The New England Patriots truly have an abundance of talent at the wide receiver position. It’s probably their strongest and deepest group. Wes Welker may be very unhappy about his contract, but he claims he will not hold out this season. Chad Ochocinco tries to hold on for another year, former Illini star Brandon Lloyd will compete with Deion Branch to be the team’s deep threat, and 2007 perfect season role players Jabar Gaffney and Donte Stallworth are back in the mix. Don’t forget Julian Edelman, Matthew Slater and Northern Illinois and Riverside-Brookfield High School product Britt Davis.
Jeremy Ebert from Northwestern is hoping to find his niche in New England as well.
Ebert was one of the first picks this past draft to sign a deal, and one of the best receivers in the Big Ten during his four year starting career in Evanston.
From Tina Akouris, Chicago Sun-Times:
he played as a true freshman and four years later became the Wildcats’ first receiver since D’Wayne Bates in 1998 to have a 1,000-yard season. Ebert had 75 receptions for 1,060 yards and 11 touchdowns in 2011.
But he heard the whispers again his senior year — that he isn’t fast enough, isn’t good enough to play in the NFL, much less get drafted.
And again, Ebert has proved everyone wrong.
The 6-0 slot receiver out of Hilliard, Ohio was drafted by the New England Patriots in the seventh round and later agreed to a four-year deal worth $2.148 million…
…There wasn’t even any talk of him getting drafted until he ran the 40-yard dash in 4.38 and 4.4 seconds at the Wildcats’ pro timing day in March. Those 40 times and his athletic catches impressed many NFL scouts, who said, ‘‘Where has this guy been?’’
‘‘I wasn’t hearing much before that,’’ Ebert said. ‘‘Then I talked to a dozen or so teams. Our offense showed my speed where we ran controlled routes and had shorter passes.’’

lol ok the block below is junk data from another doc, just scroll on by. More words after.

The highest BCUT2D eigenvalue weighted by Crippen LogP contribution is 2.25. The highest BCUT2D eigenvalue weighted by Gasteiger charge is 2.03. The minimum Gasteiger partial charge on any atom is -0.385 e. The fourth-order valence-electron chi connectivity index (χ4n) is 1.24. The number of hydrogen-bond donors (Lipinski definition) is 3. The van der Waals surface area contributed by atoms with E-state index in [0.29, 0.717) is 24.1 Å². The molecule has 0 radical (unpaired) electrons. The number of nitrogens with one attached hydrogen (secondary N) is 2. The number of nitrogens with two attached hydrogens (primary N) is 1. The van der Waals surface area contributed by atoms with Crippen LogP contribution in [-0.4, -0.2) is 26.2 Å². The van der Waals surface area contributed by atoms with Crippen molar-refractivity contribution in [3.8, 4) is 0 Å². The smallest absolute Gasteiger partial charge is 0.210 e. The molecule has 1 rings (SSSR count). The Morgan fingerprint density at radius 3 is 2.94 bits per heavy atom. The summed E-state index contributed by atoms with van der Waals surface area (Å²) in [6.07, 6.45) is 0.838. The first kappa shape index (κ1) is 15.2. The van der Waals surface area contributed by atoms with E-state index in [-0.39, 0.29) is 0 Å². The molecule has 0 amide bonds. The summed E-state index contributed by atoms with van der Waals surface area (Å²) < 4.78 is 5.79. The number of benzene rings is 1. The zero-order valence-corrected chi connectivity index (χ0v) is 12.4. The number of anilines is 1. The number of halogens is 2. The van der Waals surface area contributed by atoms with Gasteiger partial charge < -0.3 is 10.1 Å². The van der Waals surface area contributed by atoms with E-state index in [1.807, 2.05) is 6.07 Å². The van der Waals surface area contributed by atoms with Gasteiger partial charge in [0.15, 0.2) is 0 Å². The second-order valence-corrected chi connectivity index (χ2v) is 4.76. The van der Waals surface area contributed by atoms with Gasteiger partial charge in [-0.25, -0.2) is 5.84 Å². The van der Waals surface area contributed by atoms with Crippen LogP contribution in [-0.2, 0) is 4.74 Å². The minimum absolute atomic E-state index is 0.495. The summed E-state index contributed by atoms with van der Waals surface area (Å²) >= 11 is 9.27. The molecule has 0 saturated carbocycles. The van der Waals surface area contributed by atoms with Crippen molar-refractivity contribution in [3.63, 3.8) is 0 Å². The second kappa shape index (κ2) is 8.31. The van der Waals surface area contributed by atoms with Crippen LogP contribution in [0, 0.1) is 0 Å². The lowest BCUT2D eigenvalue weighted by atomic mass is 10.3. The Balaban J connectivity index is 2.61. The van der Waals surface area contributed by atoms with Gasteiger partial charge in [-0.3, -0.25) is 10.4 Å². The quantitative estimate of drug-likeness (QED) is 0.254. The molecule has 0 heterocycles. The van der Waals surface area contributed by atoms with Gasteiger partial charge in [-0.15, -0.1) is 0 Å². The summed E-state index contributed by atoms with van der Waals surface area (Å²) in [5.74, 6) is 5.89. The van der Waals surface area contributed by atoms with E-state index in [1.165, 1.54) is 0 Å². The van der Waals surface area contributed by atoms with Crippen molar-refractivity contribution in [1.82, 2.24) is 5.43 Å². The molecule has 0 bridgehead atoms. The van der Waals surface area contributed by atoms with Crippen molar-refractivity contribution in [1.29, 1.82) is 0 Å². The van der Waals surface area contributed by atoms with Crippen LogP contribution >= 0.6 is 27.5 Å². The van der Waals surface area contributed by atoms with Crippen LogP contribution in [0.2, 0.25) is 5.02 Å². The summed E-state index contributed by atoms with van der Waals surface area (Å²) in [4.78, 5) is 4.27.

Patriots coach and ruling czar Bill Belichick finds Ebert to be a great value in the later rounds, and believes his versatility will increase his chances of making the squad. Perhaps the key to Ebert landing a roster spot is his taking that versatility beyond offense to other phases of the game. Rookies and late round picks often need to make their presence felt on special teams in order to catch on with a NFL team.
And the Patriots have asked their WRs to play defensive back on occasion- see Edelman, and Troy Brown. Therefore, if Ebert can show the same explosiveness he displayed within the efficient machine that is the Northwestern passing game, plus the ability to play other positions, he should make the cut.
Paul M. Banks is CEO of The Sports Bank.net, an official Google News site generating millions of unique visitors. He’s also a regular contributor to Chicago Now, Walter Football.com, Yardbarker, and Fox Sports
A Fulbright scholar and MBA, Banks has appeared on live radio all over the world; and he’s a member of the Football Writers Association of America, U.S. Basketball Writers Association, and Society of Professional Journalists. The President of the United States follows him on Twitter (@Paul_M_BanksTSB) You should too.Powered by Sidelines Follow paulmbanks